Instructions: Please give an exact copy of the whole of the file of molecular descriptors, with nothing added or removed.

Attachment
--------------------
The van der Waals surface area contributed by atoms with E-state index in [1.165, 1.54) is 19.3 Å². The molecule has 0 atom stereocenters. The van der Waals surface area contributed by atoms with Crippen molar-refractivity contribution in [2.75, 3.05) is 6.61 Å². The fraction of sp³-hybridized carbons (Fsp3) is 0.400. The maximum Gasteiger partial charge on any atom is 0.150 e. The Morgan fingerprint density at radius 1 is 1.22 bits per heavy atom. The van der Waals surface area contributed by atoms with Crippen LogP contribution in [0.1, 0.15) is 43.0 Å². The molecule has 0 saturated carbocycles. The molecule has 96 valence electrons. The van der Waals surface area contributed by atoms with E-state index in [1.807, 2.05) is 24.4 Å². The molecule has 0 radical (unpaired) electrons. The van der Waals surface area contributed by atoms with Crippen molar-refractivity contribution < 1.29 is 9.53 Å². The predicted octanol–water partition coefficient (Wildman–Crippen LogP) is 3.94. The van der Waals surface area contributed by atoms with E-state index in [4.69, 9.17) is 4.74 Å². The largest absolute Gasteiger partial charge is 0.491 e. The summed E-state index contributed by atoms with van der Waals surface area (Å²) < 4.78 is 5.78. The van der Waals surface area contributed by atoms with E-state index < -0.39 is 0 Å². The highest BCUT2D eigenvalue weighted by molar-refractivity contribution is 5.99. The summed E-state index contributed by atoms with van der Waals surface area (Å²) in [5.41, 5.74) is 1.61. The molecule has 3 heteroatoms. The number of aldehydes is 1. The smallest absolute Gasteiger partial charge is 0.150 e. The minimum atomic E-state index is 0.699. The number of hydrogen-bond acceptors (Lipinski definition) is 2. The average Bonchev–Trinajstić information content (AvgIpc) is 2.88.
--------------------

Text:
The van der Waals surface area contributed by atoms with E-state index in [1.165, 1.54) is 19.3 Å². The molecule has 0 atom stereocenters. The van der Waals surface area contributed by atoms with Crippen molar-refractivity contribution in [2.75, 3.05) is 6.61 Å². The fraction of sp³-hybridized carbons (Fsp3) is 0.400. The maximum Gasteiger partial charge on any atom is 0.150 e. The Morgan fingerprint density at radius 1 is 1.22 bits per heavy atom. The van der Waals surface area contributed by atoms with Crippen LogP contribution in [0.1, 0.15) is 43.0 Å². The molecule has 0 saturated carbocycles. The molecule has 96 valence electrons. The van der Waals surface area contributed by atoms with E-state index in [1.807, 2.05) is 24.4 Å². The molecule has 0 radical (unpaired) electrons. The van der Waals surface area contributed by atoms with Crippen molar-refractivity contribution < 1.29 is 9.53 Å². The predicted octanol–water partition coefficient (Wildman–Crippen LogP) is 3.94. The van der Waals surface area contributed by atoms with E-state index in [4.69, 9.17) is 4.74 Å². The largest absolute Gasteiger partial charge is 0.491 e. The summed E-state index contributed by atoms with van der Waals surface area (Å²) < 4.78 is 5.78. The van der Waals surface area contributed by atoms with E-state index < -0.39 is 0 Å². The highest BCUT2D eigenvalue weighted by molar-refractivity contribution is 5.99. The summed E-state index contributed by atoms with van der Waals surface area (Å²) in [5.41, 5.74) is 1.61. The molecule has 3 heteroatoms. The number of aldehydes is 1. The smallest absolute Gasteiger partial charge is 0.150 e. The minimum atomic E-state index is 0.699. The number of hydrogen-bond acceptors (Lipinski definition) is 2. The average Bonchev–Trinajstić information content (AvgIpc) is 2.88.